VP Pence meets with dying soldier fighting for right to sue for malpractice

Vice President Mike Pence was "very interested" and wants to "get to the bottom" of the Feres Doctrine, a 1950 Supreme Court ruling preventing active duty soldiers from suing the government from negligence, according to a dying Purple Heart Green Beret from North Carolina, who met with Pence on Wednesday.

When the vice president touched down in Greensboro, Sfc. Richard Stayskal was there waiting.

"At first he just wanted to thank me for my service," said Stayskal.

For the past seven months, FOX 46 has covered Stayskal's fight to allow active duty soldiers the right to sue for medical malpractice - the same right retired veterans, civilians and even prisoners have. Stayskal has stage four terminal lung cancer, which was misdiagnosed as pneumonia in 2017, when it was still treatable, records show.

Under a 1950 Supreme Court decision, called the Feres Doctrine, which the court reaffirmed this week, active duty soldiers are prevented from suing the government for negligence. 

"It's wrong," said Stayskal. "It's just flat out wrong. It's just not right the way it's been."

Last month, Stayskal testified before Congress, alongside other victims of military medical malpractice and negligence. Rep. Richard Hudson (R-Concord) helped author a bipartisan bill, named after Stayskal, with Democratic Rep. Jackie Speier of California, who wanted to get involved after hearing his story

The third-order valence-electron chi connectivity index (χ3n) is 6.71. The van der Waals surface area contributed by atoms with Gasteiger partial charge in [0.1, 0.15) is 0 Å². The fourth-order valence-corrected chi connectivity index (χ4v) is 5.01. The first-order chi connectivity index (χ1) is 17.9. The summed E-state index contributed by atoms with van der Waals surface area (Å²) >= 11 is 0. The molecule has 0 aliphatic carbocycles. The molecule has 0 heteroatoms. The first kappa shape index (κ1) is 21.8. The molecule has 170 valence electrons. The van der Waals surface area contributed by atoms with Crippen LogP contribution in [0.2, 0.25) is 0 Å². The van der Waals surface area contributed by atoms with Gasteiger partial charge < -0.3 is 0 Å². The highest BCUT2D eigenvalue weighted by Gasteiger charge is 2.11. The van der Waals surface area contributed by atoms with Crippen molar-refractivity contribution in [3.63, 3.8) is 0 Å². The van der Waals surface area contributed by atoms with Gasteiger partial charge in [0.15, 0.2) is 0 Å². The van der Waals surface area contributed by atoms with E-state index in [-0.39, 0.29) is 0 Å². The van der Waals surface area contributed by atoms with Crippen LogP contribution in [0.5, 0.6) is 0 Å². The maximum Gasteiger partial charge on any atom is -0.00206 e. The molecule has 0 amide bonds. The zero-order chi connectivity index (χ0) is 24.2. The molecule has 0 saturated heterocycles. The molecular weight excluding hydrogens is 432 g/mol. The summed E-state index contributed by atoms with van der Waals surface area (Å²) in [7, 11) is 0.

That bill would allow active duty soldiers the right to sue for medical malpractice in situations not related to combat or training.

When Stayskal heard Pence would be in North Carolina, he wanted to share his story with the vice president. FOX 46 called Hudson's office on his behalf and, it turns out, Hudson was on Air Force Two with Pence.

Stayskal was invited to be on the tarmac when they arrived and was then granted a meeting.

Pence, who was with Hudson, met with Stayskal and his wife Megan for several minutes to discuss the Feres Doctrine.

"He was very interested," Stayskal said afterward. "Right off the bat, he looked at Congressman Hudson, immediately, and said, "I want to hear all about this. I want to know what's going on.' Said he 'wants to get to the bottom of it.'"

Stayskal thanked FOX 46 and Hudson for making this meeting happen.

"It was more than I expected," said Stayskal. "It was amazing. It was great to hear him [Pence] talk about it [the Feres Doctrine] that way."

Stayskal says he's using what precious little time and energy he has left for one last fight - to make a difference for his fellow soldiers.

"I can sit at home and feel sad for myself," said Stayskal. "Or, I can see a problem and fix a problem."